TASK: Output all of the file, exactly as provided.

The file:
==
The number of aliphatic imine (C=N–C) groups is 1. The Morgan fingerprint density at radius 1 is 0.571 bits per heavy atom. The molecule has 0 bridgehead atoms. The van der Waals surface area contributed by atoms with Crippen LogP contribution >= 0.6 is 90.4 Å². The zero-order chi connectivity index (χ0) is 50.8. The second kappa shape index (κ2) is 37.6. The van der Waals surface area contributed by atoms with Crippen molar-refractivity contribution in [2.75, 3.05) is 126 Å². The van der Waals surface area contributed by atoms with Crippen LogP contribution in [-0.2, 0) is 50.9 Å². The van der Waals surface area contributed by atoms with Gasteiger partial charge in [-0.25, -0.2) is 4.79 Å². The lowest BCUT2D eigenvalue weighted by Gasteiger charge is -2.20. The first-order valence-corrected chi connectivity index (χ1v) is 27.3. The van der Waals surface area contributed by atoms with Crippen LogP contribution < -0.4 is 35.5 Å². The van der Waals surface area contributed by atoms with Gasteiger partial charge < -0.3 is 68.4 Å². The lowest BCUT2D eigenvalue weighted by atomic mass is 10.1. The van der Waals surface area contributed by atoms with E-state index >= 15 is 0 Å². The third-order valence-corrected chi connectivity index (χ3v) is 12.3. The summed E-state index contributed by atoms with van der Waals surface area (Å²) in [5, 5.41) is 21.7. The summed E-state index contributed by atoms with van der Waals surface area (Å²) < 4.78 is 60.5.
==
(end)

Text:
The number of aliphatic imine (C=N–C) groups is 1. The Morgan fingerprint density at radius 1 is 0.571 bits per heavy atom. The molecule has 0 bridgehead atoms. The van der Waals surface area contributed by atoms with Crippen LogP contribution >= 0.6 is 90.4 Å². The zero-order chi connectivity index (χ0) is 50.8. The second kappa shape index (κ2) is 37.6. The van der Waals surface area contributed by atoms with Crippen molar-refractivity contribution in [2.75, 3.05) is 126 Å². The van der Waals surface area contributed by atoms with Crippen LogP contribution in [-0.2, 0) is 50.9 Å². The van der Waals surface area contributed by atoms with Gasteiger partial charge in [-0.25, -0.2) is 4.79 Å². The lowest BCUT2D eigenvalue weighted by Gasteiger charge is -2.20. The first-order valence-corrected chi connectivity index (χ1v) is 27.3. The van der Waals surface area contributed by atoms with Crippen LogP contribution < -0.4 is 35.5 Å². The van der Waals surface area contributed by atoms with Gasteiger partial charge < -0.3 is 68.4 Å². The lowest BCUT2D eigenvalue weighted by atomic mass is 10.1. The van der Waals surface area contributed by atoms with E-state index >= 15 is 0 Å². The third-order valence-corrected chi connectivity index (χ3v) is 12.3. The summed E-state index contributed by atoms with van der Waals surface area (Å²) in [5, 5.41) is 21.7. The summed E-state index contributed by atoms with van der Waals surface area (Å²) < 4.78 is 60.5.